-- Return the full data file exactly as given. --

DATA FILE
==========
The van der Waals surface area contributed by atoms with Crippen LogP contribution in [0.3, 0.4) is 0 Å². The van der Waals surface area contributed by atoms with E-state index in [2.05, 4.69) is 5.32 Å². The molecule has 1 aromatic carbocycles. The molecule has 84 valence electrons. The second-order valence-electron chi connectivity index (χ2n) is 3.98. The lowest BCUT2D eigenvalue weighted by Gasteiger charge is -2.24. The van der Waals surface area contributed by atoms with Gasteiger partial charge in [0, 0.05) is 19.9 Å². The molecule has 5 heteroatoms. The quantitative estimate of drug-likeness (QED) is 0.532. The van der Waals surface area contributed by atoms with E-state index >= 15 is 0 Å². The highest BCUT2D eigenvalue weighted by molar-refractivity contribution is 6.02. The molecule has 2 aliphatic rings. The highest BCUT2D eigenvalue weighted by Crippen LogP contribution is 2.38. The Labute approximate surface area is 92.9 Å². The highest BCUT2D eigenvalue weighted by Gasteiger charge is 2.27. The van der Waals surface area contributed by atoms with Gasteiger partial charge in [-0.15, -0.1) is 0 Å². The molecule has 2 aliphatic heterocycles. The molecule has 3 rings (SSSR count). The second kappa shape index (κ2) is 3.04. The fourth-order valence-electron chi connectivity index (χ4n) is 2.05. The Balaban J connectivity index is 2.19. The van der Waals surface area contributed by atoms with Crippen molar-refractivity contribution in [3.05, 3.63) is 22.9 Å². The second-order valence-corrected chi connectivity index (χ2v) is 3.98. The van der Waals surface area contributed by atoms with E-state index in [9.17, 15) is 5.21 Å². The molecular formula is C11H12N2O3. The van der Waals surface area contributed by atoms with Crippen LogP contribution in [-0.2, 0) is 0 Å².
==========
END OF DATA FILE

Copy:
The van der Waals surface area contributed by atoms with Crippen LogP contribution in [0.3, 0.4) is 0 Å². The van der Waals surface area contributed by atoms with E-state index in [2.05, 4.69) is 5.32 Å². The molecule has 1 aromatic carbocycles. The molecule has 84 valence electrons. The second-order valence-electron chi connectivity index (χ2n) is 3.98. The lowest BCUT2D eigenvalue weighted by Gasteiger charge is -2.24. The van der Waals surface area contributed by atoms with Gasteiger partial charge in [0, 0.05) is 19.9 Å². The molecule has 5 heteroatoms. The quantitative estimate of drug-likeness (QED) is 0.532. The van der Waals surface area contributed by atoms with E-state index >= 15 is 0 Å². The highest BCUT2D eigenvalue weighted by molar-refractivity contribution is 6.02. The molecule has 2 aliphatic rings. The highest BCUT2D eigenvalue weighted by Crippen LogP contribution is 2.38. The Labute approximate surface area is 92.9 Å². The highest BCUT2D eigenvalue weighted by Gasteiger charge is 2.27. The van der Waals surface area contributed by atoms with Gasteiger partial charge in [-0.15, -0.1) is 0 Å². The molecule has 2 aliphatic heterocycles. The molecule has 3 rings (SSSR count). The second kappa shape index (κ2) is 3.04. The fourth-order valence-electron chi connectivity index (χ4n) is 2.05. The Balaban J connectivity index is 2.19. The van der Waals surface area contributed by atoms with Crippen molar-refractivity contribution in [3.05, 3.63) is 22.9 Å². The second-order valence-corrected chi connectivity index (χ2v) is 3.98. The van der Waals surface area contributed by atoms with E-state index in [9.17, 15) is 5.21 Å². The molecular formula is C11H12N2O3. The van der Waals surface area contributed by atoms with Crippen LogP contribution in [-0.2, 0) is 0 Å².